Given Naval's vast expertise, there's a lot to learn from his angel investing journey. A precise combination of both diligence and luck, his biggest successes came in the form of early investments in Twitter, Uber, Thumbtack, Wanelo, Flipagram and Postmates when they were just in their infancy. The fund he ran is on track to return 10-20x the capital the start-ups raised.
Naval has an optimistic approach to angel investing. He claims, "Angel bets and venture bets are great because they have nonlinear outcomes in the positive, but on the downside, you can only lose 1x (where x is your investment). On the upside, you can make 10,000x." To enhance his chances of getting high returns, this is how he "rigs" the game:
India has the third largest start-up ecosystem after the USA and China. With the 100th unicorn declared in May, the country's emerging start-up space is lucrative, however it is still plagued with major and minor issues viz. the dearth of expertise, taxation issues, a mismatch in valuations, and a lack of follow-ons, to name a few. In this regard, the following Indian angel investors have overcome these peculiar challenges and are thriving despite the volatility:
Sanjay Mehta has found abundant success in his decade-long investing career. Having invested in 150+ global start-ups, he is the only Indian angel to have 4 unicorns under his belt: OYO, CoinDCX, Block.One and AXIOM Space. His most notable success was the 280x return he generated upon exiting OYO. As evidenced by his portfolio, Sanjay has pocketed 103% internal RoR on all funded start-ups as opposed to the industry average of around 30%. Even though he has drifted away from individual investing after establishing the Mumbai-based 100X.VC, the first Venture Capital firm to invest in early stage start-ups using founder-friendly SAFE Notes, his 'Eight-Point Formula' to evaluating start-ups, an approach that has more or less been constant in his angel investing journey, offers valuable lessons to budding angels.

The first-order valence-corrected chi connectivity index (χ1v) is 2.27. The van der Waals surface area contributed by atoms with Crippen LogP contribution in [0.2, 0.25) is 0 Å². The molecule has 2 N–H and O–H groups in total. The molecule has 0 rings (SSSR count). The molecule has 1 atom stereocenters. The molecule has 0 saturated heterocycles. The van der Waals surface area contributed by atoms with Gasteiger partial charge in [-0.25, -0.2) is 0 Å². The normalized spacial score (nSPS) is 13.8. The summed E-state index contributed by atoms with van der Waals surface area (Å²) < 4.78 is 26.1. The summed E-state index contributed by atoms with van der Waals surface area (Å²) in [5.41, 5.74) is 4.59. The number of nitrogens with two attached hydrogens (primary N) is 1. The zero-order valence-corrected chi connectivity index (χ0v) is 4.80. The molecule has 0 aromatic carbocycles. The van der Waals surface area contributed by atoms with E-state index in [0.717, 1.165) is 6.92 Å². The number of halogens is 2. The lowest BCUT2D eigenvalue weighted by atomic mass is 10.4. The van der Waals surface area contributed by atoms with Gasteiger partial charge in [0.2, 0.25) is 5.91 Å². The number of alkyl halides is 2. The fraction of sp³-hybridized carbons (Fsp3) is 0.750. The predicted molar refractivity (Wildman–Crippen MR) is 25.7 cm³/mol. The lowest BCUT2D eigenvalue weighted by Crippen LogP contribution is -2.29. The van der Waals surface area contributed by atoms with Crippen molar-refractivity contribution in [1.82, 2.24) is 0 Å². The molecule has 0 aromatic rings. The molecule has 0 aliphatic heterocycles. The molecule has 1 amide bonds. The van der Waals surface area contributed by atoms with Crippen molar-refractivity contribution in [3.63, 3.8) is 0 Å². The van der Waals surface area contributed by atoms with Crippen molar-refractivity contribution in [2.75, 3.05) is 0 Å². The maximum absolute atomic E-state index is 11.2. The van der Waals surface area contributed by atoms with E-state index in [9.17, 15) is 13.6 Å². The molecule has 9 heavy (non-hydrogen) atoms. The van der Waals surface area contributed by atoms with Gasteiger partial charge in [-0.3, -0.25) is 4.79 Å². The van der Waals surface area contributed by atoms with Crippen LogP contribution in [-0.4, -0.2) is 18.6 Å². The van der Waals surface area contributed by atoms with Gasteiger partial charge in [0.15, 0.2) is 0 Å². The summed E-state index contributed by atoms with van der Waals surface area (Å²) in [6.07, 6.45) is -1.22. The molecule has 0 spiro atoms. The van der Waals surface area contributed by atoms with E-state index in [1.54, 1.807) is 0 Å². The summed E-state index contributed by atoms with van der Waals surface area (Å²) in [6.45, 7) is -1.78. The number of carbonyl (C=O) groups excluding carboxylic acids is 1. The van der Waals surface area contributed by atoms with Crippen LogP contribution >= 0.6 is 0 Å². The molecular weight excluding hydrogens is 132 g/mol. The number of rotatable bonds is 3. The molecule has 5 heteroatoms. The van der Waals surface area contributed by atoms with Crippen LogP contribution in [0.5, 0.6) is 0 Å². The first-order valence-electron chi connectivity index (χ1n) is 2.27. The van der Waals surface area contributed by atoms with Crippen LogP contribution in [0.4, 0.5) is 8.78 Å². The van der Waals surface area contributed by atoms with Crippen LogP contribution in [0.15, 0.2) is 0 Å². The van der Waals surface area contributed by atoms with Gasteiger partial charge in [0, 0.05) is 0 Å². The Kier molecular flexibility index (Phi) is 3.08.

In a conversation with Inc42, he listed The Eight-Point Formula to evaluating start-ups which entails asking the following questions:
Besides these pertinent questions, he also lays emphasis on the importance of a solid investment thesis as a guiding principle. The tripartite framework of the thesis, i.e., the investment horizon, risk appetite and sectoral knowledge, gives any investment a clear direction and structure. He also encourages exploring new sectors by finding other seasoned angel investors and piggybacking on their expertise. Sanjay believes that even though these basic questions may help investors arrive at their thesis, it would take at least 6-12 months to get definitive answers. However, by the end of the first year, one needs to have a bankable investment thesis. Hence, he calls the first few deals a "spray-and-pray" approach.
Bengaluru-based Rajan Anandan has donned several hats throughout his finance and investing journey. The co-founder of Blue Ocean Ventures in Sri Lanka cum ex-VP of Google cum current Managing Director of Sequoia Capital, he has emerged as one of the most active angel investors in the Indian start-up ecosystem given his successful investments in 80+ start-ups, viz. Druva, Insta Mojo, TravelKhana, Quench, Miss Malini, Burrp, among others. As per Crunchbase, his portfolio comprises 16 successful exits, the most notable being Zenatix, Threadsol and simsim. Ranjan tends to have a keen eye for budding companies across big data, cloud computing, SaaS, analytics, consumer internet, digital media, online healthcare, mobile commerce, and social games sectors.
As documented in an article from 'The Economic Times', dated 3rd April 2015, Rajan gave a brief on the distinct, almost unconventional approach he adopts when making his investment decisions.
This comprehensive article can be interpreted in myriad ways: a case-study of renowned angel investors in India and across the globe (the title basically), an angel investing guide of sorts, an endorsement of this dynamic ecosystem, or perhaps, a cautionary tale of how quickly and easily uncontrollable variables can sky-rocket or tank your investments. Whatever it is, one thing's for certain, you can adopt multiple approaches along the way, and none of them would be wrong. All you have to do is dare to dream big and carve your own path.
Credits: Tarun Singh for illustrations